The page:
Photo: Rosénder Evíes
Even Venezuelan zoos haven’t been spared by the ongoing crisis: Last February, the Maracaibo Metropolitan Zoo made headlines around the world after reports broke out that animals were so malnourished that the weakest ones were sacrificed to feed the others.
Just now, a similar case has occurred in Barquisimeto, with two spider monkeys dying after going four days without food (only water). According to zoo worker Neris Suarez, other animals are in serious risk as well, and the quantity and quality of the food are declining. “We just got 53 kg of waste that’s not food. It’s what you give to pigs.”
In an unrelated incident, a white tiger died in May at the same zoo, during mating.
Things have forced Lara governor (and former Admiral) Carmen Melendez to make a visit at the Bararida Zoo and Botanical Park, where she pledged to fix all the problems…
…and then, one of the main veterinarians at the zoo was arrested. Carlos Silva, who’s in charge of preventive medicine and nutrition (with 13 years of experience at the park), was taken to a military facility on July 13 for questioning, and presented in court the next day. According to reports, he was detained without a warrant by the National Guard.
Locals condemned his arrest, from human rights and environmental protection groups, to his colleagues at the zoo. Silva was freed, but must show up at court every 15 days. That same weekend, Melendez held an open event in Bararida Zoo to celebrate Kids’ Day.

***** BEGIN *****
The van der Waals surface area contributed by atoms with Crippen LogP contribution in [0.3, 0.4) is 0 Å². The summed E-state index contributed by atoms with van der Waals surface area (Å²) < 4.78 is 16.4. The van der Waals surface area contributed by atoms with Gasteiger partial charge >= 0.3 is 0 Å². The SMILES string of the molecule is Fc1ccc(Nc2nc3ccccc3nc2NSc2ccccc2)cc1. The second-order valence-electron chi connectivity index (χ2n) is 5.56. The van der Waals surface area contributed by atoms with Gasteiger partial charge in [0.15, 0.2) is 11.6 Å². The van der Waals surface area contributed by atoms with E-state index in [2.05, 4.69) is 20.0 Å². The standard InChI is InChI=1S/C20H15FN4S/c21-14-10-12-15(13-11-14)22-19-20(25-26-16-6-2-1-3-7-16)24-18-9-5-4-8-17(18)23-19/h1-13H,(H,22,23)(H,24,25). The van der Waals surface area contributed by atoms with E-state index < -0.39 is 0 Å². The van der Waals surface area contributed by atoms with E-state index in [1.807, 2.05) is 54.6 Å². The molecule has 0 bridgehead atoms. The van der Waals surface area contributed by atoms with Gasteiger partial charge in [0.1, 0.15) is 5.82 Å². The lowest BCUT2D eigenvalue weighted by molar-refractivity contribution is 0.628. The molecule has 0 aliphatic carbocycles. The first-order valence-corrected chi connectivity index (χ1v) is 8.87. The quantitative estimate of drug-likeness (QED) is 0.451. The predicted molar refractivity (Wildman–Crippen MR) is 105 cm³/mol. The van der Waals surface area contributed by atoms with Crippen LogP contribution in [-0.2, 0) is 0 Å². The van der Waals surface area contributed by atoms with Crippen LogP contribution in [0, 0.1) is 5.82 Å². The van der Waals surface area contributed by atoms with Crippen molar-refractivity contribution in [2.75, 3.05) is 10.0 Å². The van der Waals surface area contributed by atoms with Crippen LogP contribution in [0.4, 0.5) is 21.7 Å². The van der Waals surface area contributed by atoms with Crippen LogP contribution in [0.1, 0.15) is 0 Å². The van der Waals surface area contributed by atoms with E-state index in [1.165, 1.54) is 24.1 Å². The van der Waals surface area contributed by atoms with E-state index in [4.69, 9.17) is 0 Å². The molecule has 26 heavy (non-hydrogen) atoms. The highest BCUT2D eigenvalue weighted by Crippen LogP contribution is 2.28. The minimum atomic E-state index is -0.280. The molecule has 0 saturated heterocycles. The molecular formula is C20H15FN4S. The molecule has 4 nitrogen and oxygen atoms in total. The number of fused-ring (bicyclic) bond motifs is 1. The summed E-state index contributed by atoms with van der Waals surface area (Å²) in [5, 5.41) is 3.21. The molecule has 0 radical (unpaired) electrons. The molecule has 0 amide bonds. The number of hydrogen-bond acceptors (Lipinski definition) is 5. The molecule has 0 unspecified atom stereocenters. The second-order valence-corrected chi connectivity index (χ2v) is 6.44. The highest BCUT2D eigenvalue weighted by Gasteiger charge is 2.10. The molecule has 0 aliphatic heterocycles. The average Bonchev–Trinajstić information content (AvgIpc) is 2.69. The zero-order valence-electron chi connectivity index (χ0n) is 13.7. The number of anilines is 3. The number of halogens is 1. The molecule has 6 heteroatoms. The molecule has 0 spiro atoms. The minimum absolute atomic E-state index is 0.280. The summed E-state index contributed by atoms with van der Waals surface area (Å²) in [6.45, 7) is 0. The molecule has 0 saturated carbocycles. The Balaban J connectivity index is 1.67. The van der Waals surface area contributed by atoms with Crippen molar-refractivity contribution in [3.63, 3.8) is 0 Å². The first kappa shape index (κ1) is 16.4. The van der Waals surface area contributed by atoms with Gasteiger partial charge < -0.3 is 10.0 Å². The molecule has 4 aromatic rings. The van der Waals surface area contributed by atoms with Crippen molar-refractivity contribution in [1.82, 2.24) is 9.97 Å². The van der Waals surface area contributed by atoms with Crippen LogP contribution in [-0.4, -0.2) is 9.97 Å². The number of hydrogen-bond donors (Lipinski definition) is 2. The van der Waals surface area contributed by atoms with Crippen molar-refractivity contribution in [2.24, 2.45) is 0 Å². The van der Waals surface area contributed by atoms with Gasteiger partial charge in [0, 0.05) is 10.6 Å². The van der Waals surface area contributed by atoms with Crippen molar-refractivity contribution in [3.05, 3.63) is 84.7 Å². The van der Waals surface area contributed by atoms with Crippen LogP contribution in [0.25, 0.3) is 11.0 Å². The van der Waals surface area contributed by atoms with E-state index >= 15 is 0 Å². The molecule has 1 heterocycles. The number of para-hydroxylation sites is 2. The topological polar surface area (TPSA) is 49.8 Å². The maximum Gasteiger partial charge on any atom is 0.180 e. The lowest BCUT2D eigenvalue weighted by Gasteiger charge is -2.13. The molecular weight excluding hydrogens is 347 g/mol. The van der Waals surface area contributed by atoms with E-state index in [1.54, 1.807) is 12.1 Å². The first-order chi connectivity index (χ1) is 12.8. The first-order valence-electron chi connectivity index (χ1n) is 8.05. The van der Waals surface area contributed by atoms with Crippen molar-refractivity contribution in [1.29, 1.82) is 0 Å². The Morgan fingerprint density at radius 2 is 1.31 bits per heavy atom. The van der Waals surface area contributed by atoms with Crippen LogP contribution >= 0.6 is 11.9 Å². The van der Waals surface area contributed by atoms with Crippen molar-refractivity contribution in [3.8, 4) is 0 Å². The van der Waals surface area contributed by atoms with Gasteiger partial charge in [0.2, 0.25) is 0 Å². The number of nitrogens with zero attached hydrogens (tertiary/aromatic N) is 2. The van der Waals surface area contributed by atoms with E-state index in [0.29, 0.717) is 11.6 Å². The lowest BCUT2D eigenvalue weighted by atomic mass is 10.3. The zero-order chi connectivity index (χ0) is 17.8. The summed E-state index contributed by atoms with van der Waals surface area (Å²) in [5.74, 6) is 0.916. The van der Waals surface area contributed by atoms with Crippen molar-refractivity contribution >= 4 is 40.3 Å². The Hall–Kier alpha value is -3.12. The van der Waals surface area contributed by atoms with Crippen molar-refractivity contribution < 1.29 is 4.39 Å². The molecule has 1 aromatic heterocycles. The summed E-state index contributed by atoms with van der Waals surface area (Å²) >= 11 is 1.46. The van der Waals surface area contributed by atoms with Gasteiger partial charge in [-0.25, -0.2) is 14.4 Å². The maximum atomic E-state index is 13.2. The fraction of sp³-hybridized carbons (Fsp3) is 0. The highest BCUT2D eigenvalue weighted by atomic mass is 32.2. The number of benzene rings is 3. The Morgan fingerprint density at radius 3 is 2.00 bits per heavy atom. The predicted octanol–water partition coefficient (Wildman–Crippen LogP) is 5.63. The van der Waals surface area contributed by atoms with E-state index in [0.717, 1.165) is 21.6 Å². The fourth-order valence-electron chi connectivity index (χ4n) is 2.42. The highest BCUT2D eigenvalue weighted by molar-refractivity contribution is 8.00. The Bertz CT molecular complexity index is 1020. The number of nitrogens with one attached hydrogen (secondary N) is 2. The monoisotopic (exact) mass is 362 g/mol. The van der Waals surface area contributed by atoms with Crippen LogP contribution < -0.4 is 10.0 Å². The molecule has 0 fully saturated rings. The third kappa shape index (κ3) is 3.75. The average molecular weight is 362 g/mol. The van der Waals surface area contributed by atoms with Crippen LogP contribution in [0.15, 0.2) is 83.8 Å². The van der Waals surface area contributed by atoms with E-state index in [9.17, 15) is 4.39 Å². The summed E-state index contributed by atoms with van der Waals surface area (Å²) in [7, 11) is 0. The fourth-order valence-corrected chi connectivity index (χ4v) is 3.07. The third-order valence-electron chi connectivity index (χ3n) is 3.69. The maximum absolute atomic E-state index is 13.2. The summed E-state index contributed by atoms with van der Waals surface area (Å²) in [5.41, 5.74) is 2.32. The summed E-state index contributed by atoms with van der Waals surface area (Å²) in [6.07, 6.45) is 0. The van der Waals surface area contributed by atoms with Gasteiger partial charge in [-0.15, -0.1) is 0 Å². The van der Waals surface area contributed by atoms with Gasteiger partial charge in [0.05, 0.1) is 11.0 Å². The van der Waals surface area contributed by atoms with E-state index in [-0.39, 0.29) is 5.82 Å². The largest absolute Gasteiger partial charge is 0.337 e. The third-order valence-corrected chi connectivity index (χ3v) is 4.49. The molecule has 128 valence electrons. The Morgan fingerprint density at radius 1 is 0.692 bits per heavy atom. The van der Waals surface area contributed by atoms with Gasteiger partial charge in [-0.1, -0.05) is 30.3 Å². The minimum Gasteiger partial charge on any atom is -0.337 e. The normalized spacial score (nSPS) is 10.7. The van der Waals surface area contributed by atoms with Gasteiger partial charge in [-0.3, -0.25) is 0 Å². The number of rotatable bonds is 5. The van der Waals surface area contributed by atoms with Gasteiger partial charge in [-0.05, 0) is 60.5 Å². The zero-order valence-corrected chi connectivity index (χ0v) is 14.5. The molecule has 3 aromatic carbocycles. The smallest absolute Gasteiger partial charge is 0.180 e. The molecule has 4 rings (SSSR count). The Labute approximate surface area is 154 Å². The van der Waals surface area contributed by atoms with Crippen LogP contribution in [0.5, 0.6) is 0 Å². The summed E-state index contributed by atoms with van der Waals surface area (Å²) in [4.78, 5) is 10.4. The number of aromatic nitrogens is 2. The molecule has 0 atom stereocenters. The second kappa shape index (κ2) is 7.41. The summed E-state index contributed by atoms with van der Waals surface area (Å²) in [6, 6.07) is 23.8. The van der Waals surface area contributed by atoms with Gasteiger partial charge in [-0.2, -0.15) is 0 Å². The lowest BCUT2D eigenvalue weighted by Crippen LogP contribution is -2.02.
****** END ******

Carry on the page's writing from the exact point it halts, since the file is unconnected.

Photos: Rosénder Evíes
Silva is being charged with “obstruction of justice” and “illegal hunting and fishing” by the Public Ministry. There are conflicting reports about the possible cause of his arrest: either he (allegedly) refused to sign documents about the recent animal deaths, or presented a very damning report about the park situation.
With the case now going to court, questions are being made about Bararida Zoo: An article in Aporrea by former constituyente candidate, Jose Gregorio Infante, blames current management by local apparatchik Junior Mejías (with no previous zoo experience.)
Infante blames current management by local apparatchik Junior Mejías (with no previous zoo experience.)
But the problems didn’t start with Mejías: The shortage of food and the rising costs to keep the animals fed were present in recent years at Bararida Zoo. In September 2016, then director Santos Balsamo admitted a “budgetary crisis”, that seems to be widespread in the nation: the animals of Caricuao Zoo, in Caracas, show signs of malnourishment as well, as Crónica Uno confirmed last month.
Even if I’ve covered similar stories before, the case of Bararida Zoo is special, as it remains an important institution here in Barquisimeto. Putting in charge a politician with no knowledge on the matter is already a case of mishandling, but this is the true meaning of “ecosocialism,” in case you were wondering about chavismo’s true ecological leanings.